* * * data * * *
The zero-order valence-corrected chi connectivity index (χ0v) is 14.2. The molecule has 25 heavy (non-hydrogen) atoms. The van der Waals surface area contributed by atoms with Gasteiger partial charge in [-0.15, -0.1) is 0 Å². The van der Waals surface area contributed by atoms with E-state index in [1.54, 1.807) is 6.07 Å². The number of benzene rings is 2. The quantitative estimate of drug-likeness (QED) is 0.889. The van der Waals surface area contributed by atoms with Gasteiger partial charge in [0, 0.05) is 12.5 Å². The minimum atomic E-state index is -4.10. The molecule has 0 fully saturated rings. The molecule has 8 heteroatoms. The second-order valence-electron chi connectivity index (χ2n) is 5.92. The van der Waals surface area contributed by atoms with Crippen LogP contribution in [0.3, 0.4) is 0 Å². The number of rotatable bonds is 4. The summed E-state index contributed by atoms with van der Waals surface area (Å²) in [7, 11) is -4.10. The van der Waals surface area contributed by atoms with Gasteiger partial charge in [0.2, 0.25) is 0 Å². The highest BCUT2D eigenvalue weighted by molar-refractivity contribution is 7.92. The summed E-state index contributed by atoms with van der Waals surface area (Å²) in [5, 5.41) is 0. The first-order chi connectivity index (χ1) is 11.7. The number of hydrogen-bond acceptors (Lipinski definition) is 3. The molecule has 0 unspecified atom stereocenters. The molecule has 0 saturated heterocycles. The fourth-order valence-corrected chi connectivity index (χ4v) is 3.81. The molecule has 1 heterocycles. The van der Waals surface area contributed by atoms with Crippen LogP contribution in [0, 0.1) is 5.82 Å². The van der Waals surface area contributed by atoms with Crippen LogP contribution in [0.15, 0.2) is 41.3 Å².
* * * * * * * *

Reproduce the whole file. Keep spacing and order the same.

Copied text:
The zero-order valence-corrected chi connectivity index (χ0v) is 14.2. The molecule has 25 heavy (non-hydrogen) atoms. The van der Waals surface area contributed by atoms with Gasteiger partial charge in [-0.15, -0.1) is 0 Å². The van der Waals surface area contributed by atoms with E-state index in [1.54, 1.807) is 6.07 Å². The number of benzene rings is 2. The quantitative estimate of drug-likeness (QED) is 0.889. The van der Waals surface area contributed by atoms with Gasteiger partial charge in [0, 0.05) is 12.5 Å². The minimum atomic E-state index is -4.10. The molecule has 0 fully saturated rings. The molecule has 8 heteroatoms. The second-order valence-electron chi connectivity index (χ2n) is 5.92. The van der Waals surface area contributed by atoms with Crippen LogP contribution in [0.3, 0.4) is 0 Å². The number of rotatable bonds is 4. The summed E-state index contributed by atoms with van der Waals surface area (Å²) in [7, 11) is -4.10. The van der Waals surface area contributed by atoms with Gasteiger partial charge in [0.2, 0.25) is 0 Å². The highest BCUT2D eigenvalue weighted by molar-refractivity contribution is 7.92. The summed E-state index contributed by atoms with van der Waals surface area (Å²) in [5, 5.41) is 0. The first-order chi connectivity index (χ1) is 11.7. The number of hydrogen-bond acceptors (Lipinski definition) is 3. The molecule has 0 unspecified atom stereocenters. The molecule has 0 saturated heterocycles. The fourth-order valence-corrected chi connectivity index (χ4v) is 3.81. The molecule has 1 heterocycles. The van der Waals surface area contributed by atoms with Crippen LogP contribution in [0, 0.1) is 5.82 Å². The van der Waals surface area contributed by atoms with Crippen LogP contribution in [0.15, 0.2) is 41.3 Å².